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    5. Beth
      Inspired

      Beth Member Benefactor

      Location:
      England
      Tinnitus Since:
      quite a while...
      Hi, that's an interesting topic. I posted in an earlier thread that I thought it is useless looking for a drug to 'cure' tinnitus as we are juast listening to the perfectly normal sounds (albeit amplified) of ourselves. If for most people, it is the normal sounds in the auditory system, blood flow through the ears, somatic sounds etc then how could that be cured unless those actions were stopped? Brain death may do it but I think the side effects of that may prove unpopular.

      Surely the best 'cure' is to find a way to reduce our negative reaction so that we become like the folks who have been aware of it all their lives but couldn't care less. With my limited knowledge of tinnitus (so I'm always happy to be corrected as I want to learn as much as pos) I think that the biggest problem for a lot of tinnitus sufferers is that they will settle for nothing less than a cure. If we hear it and it bothers us as much as grass is green bothers us then that for me is bliss.....

      There will be people I suppose who have a physical reason for the sound (?) which may or may not be able to be cured but I don't see any way forward for most other than changing reaction and attitude and when I can do both I probably won't be here any more!!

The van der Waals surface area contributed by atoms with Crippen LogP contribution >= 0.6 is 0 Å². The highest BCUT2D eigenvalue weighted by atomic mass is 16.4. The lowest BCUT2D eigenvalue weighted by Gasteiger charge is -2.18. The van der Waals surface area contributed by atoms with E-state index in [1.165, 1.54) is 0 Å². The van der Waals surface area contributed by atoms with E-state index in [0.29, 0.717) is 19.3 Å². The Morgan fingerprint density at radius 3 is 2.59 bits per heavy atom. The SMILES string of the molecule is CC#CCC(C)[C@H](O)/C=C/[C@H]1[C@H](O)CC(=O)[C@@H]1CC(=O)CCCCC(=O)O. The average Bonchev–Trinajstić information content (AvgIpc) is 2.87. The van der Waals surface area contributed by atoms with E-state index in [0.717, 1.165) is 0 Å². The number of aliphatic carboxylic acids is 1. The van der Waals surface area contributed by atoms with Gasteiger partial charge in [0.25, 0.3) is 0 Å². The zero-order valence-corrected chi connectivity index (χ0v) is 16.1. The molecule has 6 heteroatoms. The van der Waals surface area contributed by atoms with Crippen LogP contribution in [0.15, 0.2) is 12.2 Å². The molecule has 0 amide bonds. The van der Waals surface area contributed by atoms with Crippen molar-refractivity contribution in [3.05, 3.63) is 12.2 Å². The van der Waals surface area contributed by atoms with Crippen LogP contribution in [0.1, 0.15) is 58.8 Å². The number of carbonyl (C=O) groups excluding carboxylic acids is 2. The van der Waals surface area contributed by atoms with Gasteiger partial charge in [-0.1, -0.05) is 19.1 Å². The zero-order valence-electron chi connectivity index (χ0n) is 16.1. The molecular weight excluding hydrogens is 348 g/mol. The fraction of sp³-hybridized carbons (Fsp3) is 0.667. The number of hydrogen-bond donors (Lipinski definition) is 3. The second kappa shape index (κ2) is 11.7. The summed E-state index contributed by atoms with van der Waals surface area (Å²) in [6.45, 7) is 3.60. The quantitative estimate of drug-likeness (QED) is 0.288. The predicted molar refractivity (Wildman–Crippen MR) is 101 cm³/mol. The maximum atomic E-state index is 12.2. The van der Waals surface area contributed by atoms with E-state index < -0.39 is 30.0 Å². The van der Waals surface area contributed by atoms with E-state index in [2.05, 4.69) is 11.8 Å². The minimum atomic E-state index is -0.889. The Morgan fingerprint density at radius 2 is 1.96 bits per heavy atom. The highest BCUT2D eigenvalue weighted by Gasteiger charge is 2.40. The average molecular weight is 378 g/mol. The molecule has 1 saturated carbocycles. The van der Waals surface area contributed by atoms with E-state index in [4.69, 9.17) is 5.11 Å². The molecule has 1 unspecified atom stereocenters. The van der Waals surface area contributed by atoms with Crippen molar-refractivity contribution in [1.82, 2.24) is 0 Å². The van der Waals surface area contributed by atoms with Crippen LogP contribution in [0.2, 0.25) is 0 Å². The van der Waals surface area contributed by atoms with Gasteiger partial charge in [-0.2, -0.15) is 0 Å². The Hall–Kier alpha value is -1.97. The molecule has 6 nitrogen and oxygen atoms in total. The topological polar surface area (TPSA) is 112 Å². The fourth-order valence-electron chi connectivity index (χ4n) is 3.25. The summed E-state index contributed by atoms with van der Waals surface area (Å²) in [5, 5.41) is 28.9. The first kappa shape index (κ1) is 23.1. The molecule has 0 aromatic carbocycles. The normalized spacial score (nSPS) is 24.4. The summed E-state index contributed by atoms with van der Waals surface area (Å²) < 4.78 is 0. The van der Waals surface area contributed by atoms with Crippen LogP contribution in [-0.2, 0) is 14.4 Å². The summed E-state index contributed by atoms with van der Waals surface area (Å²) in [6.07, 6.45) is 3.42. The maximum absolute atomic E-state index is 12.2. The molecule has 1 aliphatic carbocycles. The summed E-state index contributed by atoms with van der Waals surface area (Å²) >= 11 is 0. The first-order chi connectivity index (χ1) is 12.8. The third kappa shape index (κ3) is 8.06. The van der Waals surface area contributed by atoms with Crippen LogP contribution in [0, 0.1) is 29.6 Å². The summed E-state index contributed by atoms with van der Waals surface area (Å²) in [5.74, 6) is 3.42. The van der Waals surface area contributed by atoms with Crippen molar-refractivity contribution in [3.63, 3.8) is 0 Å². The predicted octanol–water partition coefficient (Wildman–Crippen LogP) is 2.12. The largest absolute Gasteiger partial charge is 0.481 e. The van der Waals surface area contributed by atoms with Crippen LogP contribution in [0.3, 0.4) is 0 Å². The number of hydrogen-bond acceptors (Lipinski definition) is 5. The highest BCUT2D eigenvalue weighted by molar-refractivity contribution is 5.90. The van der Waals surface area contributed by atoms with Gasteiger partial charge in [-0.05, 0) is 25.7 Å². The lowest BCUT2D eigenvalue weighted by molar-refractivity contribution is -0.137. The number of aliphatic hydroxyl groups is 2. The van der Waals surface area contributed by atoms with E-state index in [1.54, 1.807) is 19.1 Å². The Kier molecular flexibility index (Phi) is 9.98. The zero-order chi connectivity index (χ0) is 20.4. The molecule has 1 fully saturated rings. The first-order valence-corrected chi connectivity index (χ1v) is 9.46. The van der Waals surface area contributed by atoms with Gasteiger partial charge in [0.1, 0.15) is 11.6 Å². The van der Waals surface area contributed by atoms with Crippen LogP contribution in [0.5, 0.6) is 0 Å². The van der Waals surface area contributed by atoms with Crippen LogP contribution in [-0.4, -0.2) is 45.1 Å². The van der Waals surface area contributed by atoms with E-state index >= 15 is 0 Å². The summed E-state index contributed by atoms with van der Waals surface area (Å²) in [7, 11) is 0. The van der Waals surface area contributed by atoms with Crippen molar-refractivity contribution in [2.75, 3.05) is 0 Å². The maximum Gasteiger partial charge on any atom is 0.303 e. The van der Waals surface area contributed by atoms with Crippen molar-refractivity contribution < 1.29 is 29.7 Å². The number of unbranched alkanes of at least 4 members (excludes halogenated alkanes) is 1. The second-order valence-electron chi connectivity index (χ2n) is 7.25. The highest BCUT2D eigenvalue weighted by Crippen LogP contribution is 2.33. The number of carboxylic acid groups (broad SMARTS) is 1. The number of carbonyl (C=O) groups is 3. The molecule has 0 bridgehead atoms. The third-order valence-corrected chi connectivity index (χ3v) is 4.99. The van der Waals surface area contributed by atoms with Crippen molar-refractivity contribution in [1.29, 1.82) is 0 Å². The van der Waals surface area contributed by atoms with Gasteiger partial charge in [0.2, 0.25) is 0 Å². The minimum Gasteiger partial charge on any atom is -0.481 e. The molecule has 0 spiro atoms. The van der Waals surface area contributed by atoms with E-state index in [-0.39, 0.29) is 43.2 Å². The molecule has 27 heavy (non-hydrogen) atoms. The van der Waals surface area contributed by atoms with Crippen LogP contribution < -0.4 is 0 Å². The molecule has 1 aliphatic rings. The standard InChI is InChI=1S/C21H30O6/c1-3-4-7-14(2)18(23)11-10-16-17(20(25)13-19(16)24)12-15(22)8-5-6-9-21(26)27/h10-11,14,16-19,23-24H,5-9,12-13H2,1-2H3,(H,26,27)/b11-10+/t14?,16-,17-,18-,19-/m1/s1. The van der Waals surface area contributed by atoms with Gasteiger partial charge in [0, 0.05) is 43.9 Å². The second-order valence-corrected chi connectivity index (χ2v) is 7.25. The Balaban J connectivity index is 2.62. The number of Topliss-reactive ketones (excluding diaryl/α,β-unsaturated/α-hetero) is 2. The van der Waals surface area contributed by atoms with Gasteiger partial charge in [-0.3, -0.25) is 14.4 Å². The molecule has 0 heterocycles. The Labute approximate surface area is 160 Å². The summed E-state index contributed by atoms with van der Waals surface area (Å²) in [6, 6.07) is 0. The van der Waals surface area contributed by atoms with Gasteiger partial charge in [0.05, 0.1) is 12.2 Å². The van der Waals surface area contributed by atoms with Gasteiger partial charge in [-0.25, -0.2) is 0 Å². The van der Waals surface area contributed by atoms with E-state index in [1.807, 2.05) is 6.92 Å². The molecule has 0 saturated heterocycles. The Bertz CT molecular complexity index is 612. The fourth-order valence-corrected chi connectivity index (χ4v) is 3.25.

6. Dr. Nagler

      Dr. Nagler Member

      Location:
      Atlanta, Georgia USA
      Tinnitus Since:
      04/1994
      I don't think so, @MattK, because audiology booths aren't really soundproof. They are not actually silent; they are just very quiet. So if what you propose is true - that for the folks in the experiment their brains somehow "turned on" their tinnitus in silence, that wouldn't explain the detection of tinnitus in relatively quiet (but not totally silent) environments. I think it's much more probable that everybody has some degree of tinnitus all the time, and as you listen for it purposely it becomes more and more apparent the quieter the environment.

      But who knows?

      I was merely pointing out one of the difficulties that researchers face when trying to find a cure.

      Stephen Nagler
       
    7. Dr. Nagler

      Dr. Nagler Member

      Location:
      Atlanta, Georgia USA
      Tinnitus Since:
      04/1994
      Well, that's not actually a cure, @Beth, but in 2014 it seems to me to be the most practical approach. And in my opinion that will continue to be the case until, if ever, an actual cure is developed.